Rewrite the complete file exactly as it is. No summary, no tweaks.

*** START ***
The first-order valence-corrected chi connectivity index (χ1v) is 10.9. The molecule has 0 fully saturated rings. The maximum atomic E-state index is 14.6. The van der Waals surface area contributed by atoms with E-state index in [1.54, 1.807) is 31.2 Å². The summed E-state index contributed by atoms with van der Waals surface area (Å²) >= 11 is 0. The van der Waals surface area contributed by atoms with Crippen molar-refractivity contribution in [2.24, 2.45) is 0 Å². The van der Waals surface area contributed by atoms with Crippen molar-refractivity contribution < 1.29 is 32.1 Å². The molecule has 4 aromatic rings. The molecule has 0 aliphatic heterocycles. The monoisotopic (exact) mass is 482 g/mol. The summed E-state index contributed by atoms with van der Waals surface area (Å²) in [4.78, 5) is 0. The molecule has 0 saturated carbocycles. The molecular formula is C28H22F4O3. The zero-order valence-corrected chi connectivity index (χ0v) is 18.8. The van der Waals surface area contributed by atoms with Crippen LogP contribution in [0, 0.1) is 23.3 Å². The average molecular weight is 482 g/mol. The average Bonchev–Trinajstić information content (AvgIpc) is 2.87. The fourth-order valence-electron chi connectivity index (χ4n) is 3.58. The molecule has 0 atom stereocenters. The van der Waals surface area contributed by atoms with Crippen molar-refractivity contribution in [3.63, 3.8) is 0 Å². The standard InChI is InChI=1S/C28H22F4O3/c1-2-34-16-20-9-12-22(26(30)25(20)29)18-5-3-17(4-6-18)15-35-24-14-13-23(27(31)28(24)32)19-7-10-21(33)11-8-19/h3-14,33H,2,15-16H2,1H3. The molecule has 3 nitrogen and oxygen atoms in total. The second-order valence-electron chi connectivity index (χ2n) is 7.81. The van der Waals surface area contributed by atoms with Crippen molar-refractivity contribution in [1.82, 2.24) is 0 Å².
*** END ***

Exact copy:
The first-order valence-corrected chi connectivity index (χ1v) is 10.9. The molecule has 0 fully saturated rings. The maximum atomic E-state index is 14.6. The van der Waals surface area contributed by atoms with E-state index in [1.54, 1.807) is 31.2 Å². The summed E-state index contributed by atoms with van der Waals surface area (Å²) >= 11 is 0. The van der Waals surface area contributed by atoms with Crippen molar-refractivity contribution in [2.24, 2.45) is 0 Å². The van der Waals surface area contributed by atoms with Crippen molar-refractivity contribution < 1.29 is 32.1 Å². The molecule has 4 aromatic rings. The molecule has 0 aliphatic heterocycles. The monoisotopic (exact) mass is 482 g/mol. The summed E-state index contributed by atoms with van der Waals surface area (Å²) in [4.78, 5) is 0. The molecule has 0 saturated carbocycles. The molecular formula is C28H22F4O3. The zero-order valence-corrected chi connectivity index (χ0v) is 18.8. The van der Waals surface area contributed by atoms with Crippen LogP contribution in [0, 0.1) is 23.3 Å². The average molecular weight is 482 g/mol. The average Bonchev–Trinajstić information content (AvgIpc) is 2.87. The fourth-order valence-electron chi connectivity index (χ4n) is 3.58. The molecule has 0 atom stereocenters. The van der Waals surface area contributed by atoms with Crippen molar-refractivity contribution in [3.63, 3.8) is 0 Å². The standard InChI is InChI=1S/C28H22F4O3/c1-2-34-16-20-9-12-22(26(30)25(20)29)18-5-3-17(4-6-18)15-35-24-14-13-23(27(31)28(24)32)19-7-10-21(33)11-8-19/h3-14,33H,2,15-16H2,1H3. The molecule has 3 nitrogen and oxygen atoms in total. The second-order valence-electron chi connectivity index (χ2n) is 7.81. The van der Waals surface area contributed by atoms with Crippen molar-refractivity contribution in [1.82, 2.24) is 0 Å².